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Shortbox Selection

Originally Published in Trailer Life Magazine

Q: I want to buy an ‘03 GMC 2500, extended cab, Duramax diesel with a short bed that should be 6.5 feet long. I have always insisted on a long bed to pull our ’03 Wildcat 27RL in order not to have to worry about turns and possible trailer or truck cab damage. Can this size box accommodate a standard Reese-type hitch and have proper clearances for the sharp turns often encountered? I want to avoid any special hitches or an extended pin box, if possible.
Merland Clark, Corinth, Maine

A: The average short-box truck cannot tow a standard fifth-wheel trailer with a standard hitch without risking damage during tight turns, Merland. That’s why there’s a proliferation of sliding hitches, extended pin boxes and other towing solutions on the market.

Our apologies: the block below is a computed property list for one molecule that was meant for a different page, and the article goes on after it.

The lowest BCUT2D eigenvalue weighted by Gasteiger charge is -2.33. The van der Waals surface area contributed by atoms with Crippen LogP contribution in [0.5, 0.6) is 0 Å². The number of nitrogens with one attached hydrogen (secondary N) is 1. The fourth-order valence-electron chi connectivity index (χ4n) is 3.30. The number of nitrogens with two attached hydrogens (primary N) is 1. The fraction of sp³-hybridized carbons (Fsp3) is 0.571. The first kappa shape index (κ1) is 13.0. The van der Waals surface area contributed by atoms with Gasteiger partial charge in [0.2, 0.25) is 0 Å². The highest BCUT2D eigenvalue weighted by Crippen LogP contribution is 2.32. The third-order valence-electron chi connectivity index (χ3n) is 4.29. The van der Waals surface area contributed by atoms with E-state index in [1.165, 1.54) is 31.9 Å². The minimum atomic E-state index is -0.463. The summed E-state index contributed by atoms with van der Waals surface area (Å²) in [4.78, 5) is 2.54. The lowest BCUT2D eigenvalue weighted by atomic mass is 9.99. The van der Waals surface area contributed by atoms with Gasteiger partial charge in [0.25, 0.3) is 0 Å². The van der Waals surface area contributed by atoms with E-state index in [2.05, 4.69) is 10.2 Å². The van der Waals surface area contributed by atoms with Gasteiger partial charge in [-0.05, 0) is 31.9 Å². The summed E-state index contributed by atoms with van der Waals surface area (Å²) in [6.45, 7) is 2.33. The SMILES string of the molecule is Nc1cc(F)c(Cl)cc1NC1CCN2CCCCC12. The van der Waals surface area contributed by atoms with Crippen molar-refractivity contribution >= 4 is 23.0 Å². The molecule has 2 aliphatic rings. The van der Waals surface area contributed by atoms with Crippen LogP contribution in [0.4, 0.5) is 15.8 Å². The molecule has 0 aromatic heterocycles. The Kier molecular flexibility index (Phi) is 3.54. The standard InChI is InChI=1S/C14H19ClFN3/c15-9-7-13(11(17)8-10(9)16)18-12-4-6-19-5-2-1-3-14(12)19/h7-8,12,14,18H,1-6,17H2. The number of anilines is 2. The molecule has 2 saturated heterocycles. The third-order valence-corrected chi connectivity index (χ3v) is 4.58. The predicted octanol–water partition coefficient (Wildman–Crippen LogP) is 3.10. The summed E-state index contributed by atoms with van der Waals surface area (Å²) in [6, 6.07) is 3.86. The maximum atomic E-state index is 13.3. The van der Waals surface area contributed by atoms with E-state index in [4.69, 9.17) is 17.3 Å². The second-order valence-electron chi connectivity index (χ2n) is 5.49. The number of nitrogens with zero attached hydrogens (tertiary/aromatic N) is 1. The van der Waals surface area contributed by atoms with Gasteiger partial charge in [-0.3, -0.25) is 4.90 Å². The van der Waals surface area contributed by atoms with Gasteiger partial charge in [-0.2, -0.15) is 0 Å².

You can do the math to see for yourself how this is true. First, measure the distance from the back of the truck cab to the center of the rear axle, which is where the hitch pin pivot would be mounted. Now measure from the outside wall of your trailer to its centerline, where the hitch pin is located. You can readily see how half the trailer width is greater than the clearance from cab to pin pivot point. You can buy a standard hitch and be extra careful when driving, but sooner or later, your chances of experiencing some damage are pretty good. Better to go with one of the shortbox towing solutions on the market, and not have to worry about it.
– Jeff Johnston

Ken Freund and Jeff Johnston To send your questions to RV Clinic, write to 2575 Vista Del Mar, Ventura, Calif., 93001; or email [email protected]. Also, check out TrailerLife.TV for our expert RV how-to videos.

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